Riding the Bike with One Pedal.

Avoiding Profiling While Trying to Stop A Rapist

Is it possible to do? I dunno.
I’ve had numerous conversations in the past 36 hours, on the phone, in person, over email, with women who are horrified and terrified. One person told me that this suspect has been ‘known’ to the police for some time – that his history of assaults started on the East side of Hwy 71, against black women. Now that he’s crossed into a more dominantly white neighborhood, the police have stepped up their game. I pray that that is just a rumor, because rape is rape, no matter what your skin color is, where you live, or how much money you make.

I heard that a man matching the police sketch was spotted walking down Gregory – and someone phoned the police to check it out. It made me think how much it must suck to be a BMW these days – Black Man Walking – or driving, and it caused me to examine where the line inside my brain and heart lies, between social right-ness and a desire for justice. Do you start pulling over any black men who are driving in Waldo after dark? What about just the ones in the car model people have been reporting they’ve seen? What if that results in catching the guy and stopping the list of victims? It’s the definition of profiling, and the ends don’t justify the means…. Intellectually, I know this. Viscerally, my gut wants to cut this guy’s dick off. Part of me thinks, hell, ok, if some serial fat white chick was terrorizing South KC (targeting restaurants and snack shops), I guess I’d put up with being pulled over and checked out. I would, however, like to get some sort of “Cleared by the KCPD” pass that I could produce for future stops, do those exist?

I imagine that anyone even in the ballpark of resembling this guy is drawing longer looks, closer scrutiny, at the grocery store, the QuikTrip, the local bar. (A tweep of mine said they haven’t been to a bar in Waldo in months b/c even though he doesn’t resemble the sketch, he doesn’t want the hassle.) That’s rough. It’s also rough feeling like you can’t be safe in your own home, no matter what side of 71 you live on.
In the email conversations, different types of self-defense came up. Mace, tasers, guns. I am not here to say they don’t work. I am telling you, though, should you head down that road, to think long and hard about it. Self-defense items like mace and tasers require you have calm control and the ability to not only use them properly, but not have them taken from you and used against you. Handguns require the ability to be a damned good shot. This is why I have a shotgun: I can take your ass out from a comfortable distance, and if you’re still coming when you hear me rack it, I’m prepared to kill you. That reads really scary, typed out? But it’s the truth. And I know how to use it. That is crucial. James had a family friend who lost her life because she didn’t know how to use the shotgun, but got it out anyway, was overpowered and it was used against her.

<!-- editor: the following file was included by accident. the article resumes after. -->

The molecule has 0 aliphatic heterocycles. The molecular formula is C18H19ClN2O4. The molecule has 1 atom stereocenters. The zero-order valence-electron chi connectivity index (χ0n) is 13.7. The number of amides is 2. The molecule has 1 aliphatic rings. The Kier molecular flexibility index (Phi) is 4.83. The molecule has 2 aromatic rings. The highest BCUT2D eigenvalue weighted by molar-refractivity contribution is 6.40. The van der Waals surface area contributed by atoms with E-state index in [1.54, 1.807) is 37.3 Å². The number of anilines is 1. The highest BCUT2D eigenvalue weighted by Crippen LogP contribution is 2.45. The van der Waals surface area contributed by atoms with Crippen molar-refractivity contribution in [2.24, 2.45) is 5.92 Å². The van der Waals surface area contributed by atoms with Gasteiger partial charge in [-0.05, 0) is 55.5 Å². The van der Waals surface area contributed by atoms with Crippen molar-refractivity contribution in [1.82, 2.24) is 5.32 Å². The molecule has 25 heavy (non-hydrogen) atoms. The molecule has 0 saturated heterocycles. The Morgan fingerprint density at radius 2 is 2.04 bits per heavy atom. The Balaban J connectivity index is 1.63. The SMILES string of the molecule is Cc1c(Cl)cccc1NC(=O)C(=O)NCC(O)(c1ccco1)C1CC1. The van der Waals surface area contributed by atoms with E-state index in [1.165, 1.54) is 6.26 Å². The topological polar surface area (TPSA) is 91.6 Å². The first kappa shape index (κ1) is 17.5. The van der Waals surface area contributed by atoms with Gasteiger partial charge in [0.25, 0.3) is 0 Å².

But if I were surprised, in close quarters? I’d rip that motherfucker’s face off, right after I collapsed his windpipe and broke his nose. (Actually, at that point, I’d be creating distance between us, but it’s a vengeful fantasy to think I could cause him just a fraction of the pain he’s dumped on these survivors.)  I have taken a couple of self-defense courses, and I have already coached myself, in my head, as to what I would do. Feeling vulnerable and scared is no way to live. Because I think it’s always good to refresh – I’ve registered for a T.A.K.E. Defense course that’s being held in Lenexa the evening of March 9th. Suggested donation is $12; this is put on by the Ali Kemp Foundation. My friends have registered as well – I encourage any woman who is feeling fearful to do the same. I can tell you, firsthand, these things give you great information and a sense of control. I averted who-knows-what when I lived in Minneapolis and was being followed, late at night, and I credit the self-defense class 100%.

See you there. Let’s hope he’s been caught by then.

4 Comments

  1. Tony

    AWESOME POST!

    Some of your ideas we need to implement NOW!

    Seriously, good stuff.

  2. rubigimlet

    I also lived in Mpls from my late teens through early twenties and I have a similar story or two to tell. I also felt that conflicting inner voice of profiling fighting with my sense of justice and my need to always have a good situational awareness going on. One thing those years utterly alone in the city taught me is that self-preservation depends a lot on keeping you antenna up and believing your gut feeling — even when that means starting the limitations of my liberal value system dead in the eyes. Great post.

  3. Christy

    I’d just like to add: Women, LOCK YOUR DOORS AND WINDOWS. Seriously.

  4. Chelle

    Great topic – I’ve been trying to get my teen daughter to one of these classes and this gives me the perfect link to send her. We should probably ALL take this class.

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